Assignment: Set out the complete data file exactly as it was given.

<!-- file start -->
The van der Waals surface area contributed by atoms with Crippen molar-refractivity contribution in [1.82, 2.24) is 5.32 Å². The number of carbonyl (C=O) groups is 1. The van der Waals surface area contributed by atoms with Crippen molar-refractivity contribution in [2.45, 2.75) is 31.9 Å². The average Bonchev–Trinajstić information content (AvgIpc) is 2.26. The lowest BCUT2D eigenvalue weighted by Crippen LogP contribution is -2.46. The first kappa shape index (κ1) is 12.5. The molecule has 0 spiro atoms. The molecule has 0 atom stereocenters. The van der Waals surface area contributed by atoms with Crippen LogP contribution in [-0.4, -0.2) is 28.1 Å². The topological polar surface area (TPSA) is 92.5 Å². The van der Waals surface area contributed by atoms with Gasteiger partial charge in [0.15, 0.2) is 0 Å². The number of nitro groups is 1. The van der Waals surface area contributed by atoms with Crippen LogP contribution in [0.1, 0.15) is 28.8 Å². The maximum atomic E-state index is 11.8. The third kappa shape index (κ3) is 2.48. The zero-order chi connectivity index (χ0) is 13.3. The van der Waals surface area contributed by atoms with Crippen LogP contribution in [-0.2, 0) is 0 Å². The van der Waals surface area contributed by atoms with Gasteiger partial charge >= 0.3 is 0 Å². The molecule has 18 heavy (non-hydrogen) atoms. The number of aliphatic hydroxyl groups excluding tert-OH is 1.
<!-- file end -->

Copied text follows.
The van der Waals surface area contributed by atoms with Crippen molar-refractivity contribution in [1.82, 2.24) is 5.32 Å². The number of carbonyl (C=O) groups is 1. The van der Waals surface area contributed by atoms with Crippen molar-refractivity contribution in [2.45, 2.75) is 31.9 Å². The average Bonchev–Trinajstić information content (AvgIpc) is 2.26. The lowest BCUT2D eigenvalue weighted by Crippen LogP contribution is -2.46. The first kappa shape index (κ1) is 12.5. The molecule has 0 spiro atoms. The molecule has 0 atom stereocenters. The van der Waals surface area contributed by atoms with Crippen LogP contribution in [-0.4, -0.2) is 28.1 Å². The topological polar surface area (TPSA) is 92.5 Å². The van der Waals surface area contributed by atoms with Gasteiger partial charge in [0.15, 0.2) is 0 Å². The number of nitro groups is 1. The van der Waals surface area contributed by atoms with Crippen LogP contribution in [0.1, 0.15) is 28.8 Å². The maximum atomic E-state index is 11.8. The third kappa shape index (κ3) is 2.48. The zero-order chi connectivity index (χ0) is 13.3. The van der Waals surface area contributed by atoms with Crippen LogP contribution in [-0.2, 0) is 0 Å². The van der Waals surface area contributed by atoms with Gasteiger partial charge >= 0.3 is 0 Å². The molecule has 18 heavy (non-hydrogen) atoms. The number of aliphatic hydroxyl groups excluding tert-OH is 1.